Property woes of Muslim Women

Less than 20% of land worldwide is owned by women, even with their large contributions to the productive uses of land. This disparity stretches across other resources as well and is rampant throughout the Muslim world, particularly in rural communities. Despite being heavily involved in important uses of such resources, assuming the roles of primary caregivers and providers of food for entire families, women’s roles are continuously discounted and overshadowed. This is not something specific to rural communities, or even the Muslim world, as affording value to domestic work is currently at the centre of the feminist debate in Australia – so why do Muslim women seem to suffer more in comparison? Is it purely a Western lens and a plethora of white savior complexes that paint them as victims of circumstance, rather than agents of change?

To some extent, yes – but not quite. They’re simply different circumstances. Although many Islamic teachings and scripture-based laws recognise and establish women’s property rights, the situation is very complex in practice. Muslim communities tend to present more restrictions and resistance to gender mainstreaming due to social stigmas around gender integration, and thus limitations around accessing education, training and entering the workforce are exacerbated. These restrictions are reciprocally damaging to the communities in which they are present as rural societies lose half of their potential workforce. An increased burden is then put on men to be the sole breadwinners; with no one truly benefitting from this inequality.

Men have more training, education and overall capacity to participate in production and therefore possess the bulk of decision-making power. In many Muslim communities, women do not have surnames or legal documentation, or otherwise it is connected to or reliant on either their father or husband’s documentation. This prevents them from accessing services for health, employment, legal aid and social protection. They are more likely to be ignored in development plans, which are made more difficult due to gender segregation and a cultural inability to speak freely in front of men. As a result, women’s concerns are prevalent yet seldom heard.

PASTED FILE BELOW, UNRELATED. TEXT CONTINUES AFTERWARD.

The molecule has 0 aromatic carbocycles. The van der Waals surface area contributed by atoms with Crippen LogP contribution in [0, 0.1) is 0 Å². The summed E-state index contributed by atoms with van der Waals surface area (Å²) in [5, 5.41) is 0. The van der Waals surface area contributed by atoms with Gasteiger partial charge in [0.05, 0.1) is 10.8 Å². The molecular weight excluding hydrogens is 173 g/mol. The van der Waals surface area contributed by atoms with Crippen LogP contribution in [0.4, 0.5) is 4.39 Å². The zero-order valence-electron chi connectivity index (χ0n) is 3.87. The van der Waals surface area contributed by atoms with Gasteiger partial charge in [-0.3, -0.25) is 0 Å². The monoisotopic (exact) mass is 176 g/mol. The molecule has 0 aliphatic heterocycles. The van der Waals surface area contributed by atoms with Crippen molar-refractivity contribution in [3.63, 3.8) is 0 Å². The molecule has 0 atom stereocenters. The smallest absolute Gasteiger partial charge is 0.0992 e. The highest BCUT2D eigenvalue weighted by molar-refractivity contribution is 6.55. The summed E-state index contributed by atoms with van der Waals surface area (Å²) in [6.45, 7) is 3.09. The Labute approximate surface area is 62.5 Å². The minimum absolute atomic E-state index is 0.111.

In Bangladesh, for instance, women and young girls are primarily responsible for collecting freshwater for domestic uses, and often have to travel long distances to reach water sources. Their mobility is strictly limited in certain regions due to their gender, and having to negotiate access with men at collection points is incredibly challenging and sometimes humiliating. Such difficulties are aggravated for those who are unmarried or divorced, and also vary based on age and class. The rise of arsenic poisoning in Bangladesh has further worsened the situation, as women may not be able to travel far enough to collect safe drinking water due to social restrictions, or simply because of their lack of documentation and mobility.

There are several ways to mitigate such complex issues, including segregated surveys to understand what women in these situations actually want rather than imposing personal beliefs on them. It’s important to steer clear of doing exactly what many accuse men of in such situations – denying women agency. Secularism often fails in deeply religious communities as it is perceived as very ‘foreign’, and so the use of religious teachings to bring change could work. A similar approach was used in Fiji with regards to climate action through Biblical teachings to great success. Using an economic argument for women’s participation in decision-making may also prove useful, especially in declining economies wherein ecosystem diversity substantially affects production.

The inability of women in rural Muslim communities to obtain fundamental rights such as identification contributes greatly to their lack of education, employability, access to resources and decision-making power. Inequality at this scale is not beneficial to anyone (no one wants to drink poisoned water), yet it still persists. Gaining basic access will help pave the way for involvement in the governance of resources – along with access to education, marital rights and freedom of movement – and correspondingly improve livelihoods across communities.